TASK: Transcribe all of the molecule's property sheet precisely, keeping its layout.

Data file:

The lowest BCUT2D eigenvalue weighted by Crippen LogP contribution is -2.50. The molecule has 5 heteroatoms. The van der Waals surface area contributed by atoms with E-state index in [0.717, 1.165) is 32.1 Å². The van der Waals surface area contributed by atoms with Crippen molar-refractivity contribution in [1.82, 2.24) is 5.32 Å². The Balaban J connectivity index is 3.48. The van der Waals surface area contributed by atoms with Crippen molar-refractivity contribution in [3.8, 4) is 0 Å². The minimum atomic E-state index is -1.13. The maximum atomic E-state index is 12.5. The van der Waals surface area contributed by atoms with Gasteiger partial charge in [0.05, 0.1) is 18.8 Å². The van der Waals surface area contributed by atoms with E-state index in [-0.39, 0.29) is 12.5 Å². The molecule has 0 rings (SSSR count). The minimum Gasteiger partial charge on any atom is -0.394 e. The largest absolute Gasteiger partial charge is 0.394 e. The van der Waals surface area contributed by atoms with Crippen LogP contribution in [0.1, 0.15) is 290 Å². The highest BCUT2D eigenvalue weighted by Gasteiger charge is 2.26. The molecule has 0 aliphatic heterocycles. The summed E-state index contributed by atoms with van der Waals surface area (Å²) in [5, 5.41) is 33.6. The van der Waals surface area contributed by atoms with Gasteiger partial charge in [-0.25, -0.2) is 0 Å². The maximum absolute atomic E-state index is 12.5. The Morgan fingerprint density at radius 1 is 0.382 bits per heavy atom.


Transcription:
The lowest BCUT2D eigenvalue weighted by Crippen LogP contribution is -2.50. The molecule has 5 heteroatoms. The van der Waals surface area contributed by atoms with E-state index in [0.717, 1.165) is 32.1 Å². The van der Waals surface area contributed by atoms with Crippen molar-refractivity contribution in [1.82, 2.24) is 5.32 Å². The Balaban J connectivity index is 3.48. The van der Waals surface area contributed by atoms with Crippen molar-refractivity contribution in [3.8, 4) is 0 Å². The minimum atomic E-state index is -1.13. The maximum atomic E-state index is 12.5. The van der Waals surface area contributed by atoms with Gasteiger partial charge in [0.05, 0.1) is 18.8 Å². The van der Waals surface area contributed by atoms with E-state index in [-0.39, 0.29) is 12.5 Å². The molecule has 0 rings (SSSR count). The minimum Gasteiger partial charge on any atom is -0.394 e. The largest absolute Gasteiger partial charge is 0.394 e. The van der Waals surface area contributed by atoms with Crippen LogP contribution in [0.1, 0.15) is 290 Å². The highest BCUT2D eigenvalue weighted by Gasteiger charge is 2.26. The molecule has 0 aliphatic heterocycles. The summed E-state index contributed by atoms with van der Waals surface area (Å²) in [5, 5.41) is 33.6. The van der Waals surface area contributed by atoms with Gasteiger partial charge in [-0.25, -0.2) is 0 Å². The maximum absolute atomic E-state index is 12.5. The Morgan fingerprint density at radius 1 is 0.382 bits per heavy atom.